I'm not suggesting that everyone go out and break all the rules of their brokerage, or completely change the way they have done business.  However, I do think that what works for you is awesome, and what works for me is awesome, and what works for Jane Doe and John Smith is awesome, too!  Sure, I work floor time.  I like it.  There are some nice leads that come in.  However, I do spend MORE of my time on my internet marketing.  I'm the leader in the area for internet marketing, and I plan on keeping it that way - because it works for me!  Will it work for my colleagues in my office?  I don't know.  Will it work for other agents in the area?  It might, it might not.  (Probably not because I'm determined to keep my "Internet Queen" title.)  However, if we all did business the same way, wouldn't that get old?  Besides, how would clients pick who they want to work with?  How would we as agents ever become individuals without the art required to sell houses?  The transactions would lose their beauty.  No longer would you tear up on your way home from a closing because that couple got the house of their dreams, or the child in the family was HILARIOUS when picking out "his bedroom" during the second showing.  The laughter, the smiles, the tears... that is the beauty of real estate, and the number one reason why I love this career. 

I love it for the art.

So fellow agents and real estate professionals - don't forget why you got into the business, and to appreciate and embrace the art in our careers EVERY DAY.  It will make you a better agent - and you'll love your life a whole lot more.

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Joslyn Panka Solomon & Nicholas Solomon - Realtors

Century 21 Moline Realty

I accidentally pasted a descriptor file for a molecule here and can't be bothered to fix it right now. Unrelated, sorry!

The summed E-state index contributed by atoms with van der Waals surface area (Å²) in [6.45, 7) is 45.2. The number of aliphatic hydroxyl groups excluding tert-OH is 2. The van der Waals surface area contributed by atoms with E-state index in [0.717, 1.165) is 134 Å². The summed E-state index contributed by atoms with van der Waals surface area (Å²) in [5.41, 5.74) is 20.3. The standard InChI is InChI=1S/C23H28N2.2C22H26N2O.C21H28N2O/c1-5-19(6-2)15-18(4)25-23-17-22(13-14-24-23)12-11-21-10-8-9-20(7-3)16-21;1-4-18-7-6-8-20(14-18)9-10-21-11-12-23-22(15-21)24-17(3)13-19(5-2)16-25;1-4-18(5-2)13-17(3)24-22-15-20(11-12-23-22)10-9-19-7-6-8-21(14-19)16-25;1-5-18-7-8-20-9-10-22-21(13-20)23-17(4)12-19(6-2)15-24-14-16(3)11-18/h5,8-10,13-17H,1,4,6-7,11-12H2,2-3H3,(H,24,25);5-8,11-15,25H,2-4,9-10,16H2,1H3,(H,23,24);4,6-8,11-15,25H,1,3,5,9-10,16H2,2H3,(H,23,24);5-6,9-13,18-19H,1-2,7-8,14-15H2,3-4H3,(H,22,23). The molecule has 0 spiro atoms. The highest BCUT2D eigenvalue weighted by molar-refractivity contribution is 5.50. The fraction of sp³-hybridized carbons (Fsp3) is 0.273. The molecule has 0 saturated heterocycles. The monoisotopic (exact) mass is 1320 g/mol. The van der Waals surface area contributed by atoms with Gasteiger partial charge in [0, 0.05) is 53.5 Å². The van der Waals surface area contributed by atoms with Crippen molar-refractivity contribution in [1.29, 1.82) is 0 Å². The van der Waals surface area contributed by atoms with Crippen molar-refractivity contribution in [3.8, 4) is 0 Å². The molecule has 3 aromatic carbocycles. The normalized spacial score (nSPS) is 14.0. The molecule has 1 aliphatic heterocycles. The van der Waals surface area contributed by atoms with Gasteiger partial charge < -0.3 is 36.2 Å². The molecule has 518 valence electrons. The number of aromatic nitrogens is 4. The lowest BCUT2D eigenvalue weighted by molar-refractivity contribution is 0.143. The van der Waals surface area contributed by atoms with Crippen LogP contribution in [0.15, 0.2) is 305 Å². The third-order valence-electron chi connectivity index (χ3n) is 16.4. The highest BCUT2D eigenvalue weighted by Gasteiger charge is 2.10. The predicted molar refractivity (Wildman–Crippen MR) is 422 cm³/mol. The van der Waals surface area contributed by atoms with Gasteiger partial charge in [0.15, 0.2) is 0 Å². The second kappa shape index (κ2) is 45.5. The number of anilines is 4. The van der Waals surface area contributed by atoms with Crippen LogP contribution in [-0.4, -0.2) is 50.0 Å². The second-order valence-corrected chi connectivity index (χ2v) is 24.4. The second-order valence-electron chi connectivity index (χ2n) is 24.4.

Looking for an East Central Minnesota home?  Start your search here and find the perfect property!

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Ricardo Bueno
Diverse Solutions - Los Angeles, CA

"The marketing, the creativity."

I think that's the part that drives me (and challenges me) every day. Sometimes achieving that balance is hard but that's where you work at discovering what works for you. If you spend a little bit of time reflecting on that, it kinda just finds a way of working out. (Can you tell I'm optimistic? Hehe...)

May 16, 2008 05:59 PM #1
Nick and Joslyn Solomon
Century 21 Moline Realty - Cambridge, MN
The Solomon Team - Century 21 Moline Realty, Inc.

Ricardo - Exactly.  I mean, that's kind of where this blog came from.  Especially being in a new office and watching "new" agents (been in the business for years, but new in the sense that I haven't worked with them before) go about their days.  We all operate quite differently, but our goals are the same.  It's amazing.

May 16, 2008 06:13 PM #2
Ricardo Bueno
Diverse Solutions - Los Angeles, CA

How long have you been there now?

Each and every one of us is going to sell (I hate  using that word but it's true) differently than the next guy. The bottom line, find what works for you and stick to it. And when you can, help your friend along the way :D

May 16, 2008 07:29 PM #3
Teri Eckholm
Boardman Realty - White Bear Lake, MN
REALTOR Serving Mpls/St Paul North & East Metro

Joslyn--Many of those experienced agents are threated by your new ideas. They don't really want you to succeed doing things differently. They want you to conform as that is the easiest way for them to compete with you. The educational process is similar...their goal is teaching to a certain level and a certain were outside the box.

What is great about real estate is that you are an independent business person. While you have a broker who is to guide you legally, you can market yourself and your business as you see fit. Ignore those who don't take the same path....Your success is your own!